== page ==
In Treatment of First Ladies in American Government and Presidency Textbooks: Overlooked, yet Influential Voices,” historians Anthony Eksterowicz and Robert Watson discussed some of the roles that have been adopted by the women themselves as well as those ascribed to them. Given no clear job description, Martha Washington, the original first lady, created three distinct roles: a “public figure, social hostess, and presidential confidant.”
These changes in society from feminist and sexual revolutions as well as the evolution of marital conventions have were discussed by Jay Tolson in First Among Ladies. He argued that cultural shifts in gender roles directly influenced the duties and influence of first ladies.  With a rise in presidential exposure through print media, radio and television, the first lady also has become the subject of curiosity for Americans. Despite this more public view, there remains an incalculable influence exercised by first ladies privately.  A conversation between President Lyndon Johnson and Lady Bird Johnson exemplified this. After a press conference, President Johnson questioned his wife about the content and delivery of the speech. She gave him extremely intelligent and perceptive counsel, which he took very seriously.  Through a variety of traditional and more progressive historians, the complexity of evaluating the first ladyship is made lucid. Building on the works of Tolson, Eksterowicz and Watson, Myra Gutin has continued to offer an even more detailed definition of the role of the modern American first lady, along with a framework for consistent evaluation.
Gutin’s book, The President's Partner: The First Lady in the Twentieth Century, was a groundbreaking study of the first lady. Much like Watson, Myra Gutin felt that previous studies of first ladies lacked a sufficient degree of intellectual and academic viability. Most histories to that point had been done in dry biographical or gossip column style.
Early in Gutin’s study, she identified her criteria for researching and evaluating first ladies, particularly in the 20th century. She argued, “communication may offer the best vantage point from which to scrutinize the First Lady of the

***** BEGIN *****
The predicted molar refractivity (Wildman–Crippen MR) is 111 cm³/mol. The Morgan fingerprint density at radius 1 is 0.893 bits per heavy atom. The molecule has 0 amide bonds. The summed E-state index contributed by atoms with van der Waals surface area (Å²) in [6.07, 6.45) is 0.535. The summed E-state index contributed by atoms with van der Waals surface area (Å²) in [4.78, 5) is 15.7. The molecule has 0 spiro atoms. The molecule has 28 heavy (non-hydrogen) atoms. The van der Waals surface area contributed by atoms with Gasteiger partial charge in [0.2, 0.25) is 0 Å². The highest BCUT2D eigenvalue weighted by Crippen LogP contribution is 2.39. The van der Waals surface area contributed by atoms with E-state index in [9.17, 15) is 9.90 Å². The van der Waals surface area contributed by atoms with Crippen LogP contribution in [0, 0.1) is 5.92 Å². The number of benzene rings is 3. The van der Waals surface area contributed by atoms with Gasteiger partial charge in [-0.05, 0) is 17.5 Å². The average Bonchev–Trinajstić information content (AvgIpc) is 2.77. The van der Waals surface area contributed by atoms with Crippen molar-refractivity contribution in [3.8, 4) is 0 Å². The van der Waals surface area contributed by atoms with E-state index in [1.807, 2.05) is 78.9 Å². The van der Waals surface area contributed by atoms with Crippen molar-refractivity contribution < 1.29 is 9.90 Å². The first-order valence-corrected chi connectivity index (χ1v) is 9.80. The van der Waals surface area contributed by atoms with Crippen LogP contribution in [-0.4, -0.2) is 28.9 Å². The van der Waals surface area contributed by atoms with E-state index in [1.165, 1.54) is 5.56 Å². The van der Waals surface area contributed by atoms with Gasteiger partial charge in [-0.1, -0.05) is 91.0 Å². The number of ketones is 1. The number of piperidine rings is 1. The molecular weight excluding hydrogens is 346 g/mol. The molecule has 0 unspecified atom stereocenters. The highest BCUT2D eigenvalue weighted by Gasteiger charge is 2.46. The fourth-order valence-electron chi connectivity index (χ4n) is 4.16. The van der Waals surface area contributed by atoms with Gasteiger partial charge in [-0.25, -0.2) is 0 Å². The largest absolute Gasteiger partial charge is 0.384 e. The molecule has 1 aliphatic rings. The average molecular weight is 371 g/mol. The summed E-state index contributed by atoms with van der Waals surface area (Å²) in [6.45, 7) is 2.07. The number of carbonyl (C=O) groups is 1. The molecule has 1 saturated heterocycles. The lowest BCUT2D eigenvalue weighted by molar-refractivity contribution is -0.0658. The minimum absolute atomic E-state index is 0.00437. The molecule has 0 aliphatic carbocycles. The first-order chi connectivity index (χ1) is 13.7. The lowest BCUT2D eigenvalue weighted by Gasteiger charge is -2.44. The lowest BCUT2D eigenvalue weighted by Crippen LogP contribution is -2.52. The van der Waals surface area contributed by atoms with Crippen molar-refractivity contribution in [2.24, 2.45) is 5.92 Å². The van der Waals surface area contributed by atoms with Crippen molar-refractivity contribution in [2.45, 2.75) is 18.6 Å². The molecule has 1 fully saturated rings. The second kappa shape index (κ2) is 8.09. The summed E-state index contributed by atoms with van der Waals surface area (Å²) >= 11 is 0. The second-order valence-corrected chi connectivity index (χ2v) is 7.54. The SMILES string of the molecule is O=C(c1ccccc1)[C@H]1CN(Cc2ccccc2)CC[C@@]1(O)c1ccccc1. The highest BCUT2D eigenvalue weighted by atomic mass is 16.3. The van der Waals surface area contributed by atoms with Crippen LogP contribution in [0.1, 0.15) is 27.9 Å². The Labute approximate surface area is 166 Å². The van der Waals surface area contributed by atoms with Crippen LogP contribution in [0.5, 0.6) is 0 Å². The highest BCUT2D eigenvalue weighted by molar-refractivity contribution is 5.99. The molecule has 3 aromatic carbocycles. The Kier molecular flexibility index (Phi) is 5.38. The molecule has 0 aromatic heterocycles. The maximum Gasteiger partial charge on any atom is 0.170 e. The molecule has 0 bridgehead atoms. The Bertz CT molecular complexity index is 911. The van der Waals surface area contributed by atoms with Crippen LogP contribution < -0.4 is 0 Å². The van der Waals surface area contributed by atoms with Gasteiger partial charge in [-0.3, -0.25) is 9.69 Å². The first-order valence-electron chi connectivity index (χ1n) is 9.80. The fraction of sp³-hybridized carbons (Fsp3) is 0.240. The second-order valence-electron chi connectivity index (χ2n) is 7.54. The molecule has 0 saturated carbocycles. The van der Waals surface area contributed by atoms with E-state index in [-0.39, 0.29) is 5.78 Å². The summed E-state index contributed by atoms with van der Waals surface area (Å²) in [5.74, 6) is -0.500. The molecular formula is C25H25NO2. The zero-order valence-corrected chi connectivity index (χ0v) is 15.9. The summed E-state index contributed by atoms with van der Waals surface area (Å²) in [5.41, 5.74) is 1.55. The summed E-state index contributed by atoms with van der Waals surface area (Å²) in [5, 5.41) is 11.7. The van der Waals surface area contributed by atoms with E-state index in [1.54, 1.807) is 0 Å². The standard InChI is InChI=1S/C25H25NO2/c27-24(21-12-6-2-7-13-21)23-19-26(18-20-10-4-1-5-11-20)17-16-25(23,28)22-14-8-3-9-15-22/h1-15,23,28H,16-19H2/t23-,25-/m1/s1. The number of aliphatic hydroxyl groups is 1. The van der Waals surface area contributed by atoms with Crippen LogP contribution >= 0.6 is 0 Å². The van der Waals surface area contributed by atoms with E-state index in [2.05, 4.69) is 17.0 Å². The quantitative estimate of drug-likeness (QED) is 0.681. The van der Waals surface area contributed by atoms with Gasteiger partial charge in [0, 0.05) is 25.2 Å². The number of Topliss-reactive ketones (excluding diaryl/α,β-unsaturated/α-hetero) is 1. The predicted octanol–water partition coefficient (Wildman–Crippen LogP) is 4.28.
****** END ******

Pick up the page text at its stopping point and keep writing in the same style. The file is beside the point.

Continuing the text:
Nine years after Gutin’s study, editor Ryan Barilleaux complied a variety of original research titled, Presidential Frontiers: Underexplored Issues in White House Politics. This work attempted to define and estimate first ladies through “evidence of factors affecting how individual First Ladies fulfill the various roles inherent in the status of being the president's spouse.”  Interestingly, the only chapter devoted solely to the study of the first lady is at the very end of the book, after all other aspects of the modern presidency are discussed. The chapter’s author, Pamela Zwaluwenburg, sought to examine first ladies by combining traditional sources of biography and modern political models that touch on the political involvement and power of women in particular.  In the attempt to define the roles and classify first ladies, Zwaluwenburg argued that the “First Lady influences presidential power, perceptions, popularity, and performance,” and therefore is an important study within political science and history.  The author divided the role of the first lady into four specific areas, including hostess, public, advocate, and political roles.  The role of hostess refers to duties revolving around being the “social manager of the White House.”  Being willing and able to use the media to foster public support and approval of her duties in other areas, describes the public first lady.  First lady advocates use their previous roles to push for specific social causes, and when these causes intersect with the political world, whether in direct support of her husband’s agenda or not, a first lady fills the political role.  Other measures of evaluation include the ability to influence the President (as evidenced by his own popular and electoral success), White House participation, the first lady’s ability to meet the gender and performance expectations of the public, and her background in education, family and finances.  Zwaluwenburg asserted that scientific processes of operationalization, correlation, hypothesis and research would provide insight into the success with which each first lady filled each of the four roles.  This well supported, scientific approach gives additional prestige to this increasingly important study within the American Presidency. This is a modern approach for a modern American first ladyship. Some historians however, have focused on more traditional methods to examine modern first ladies.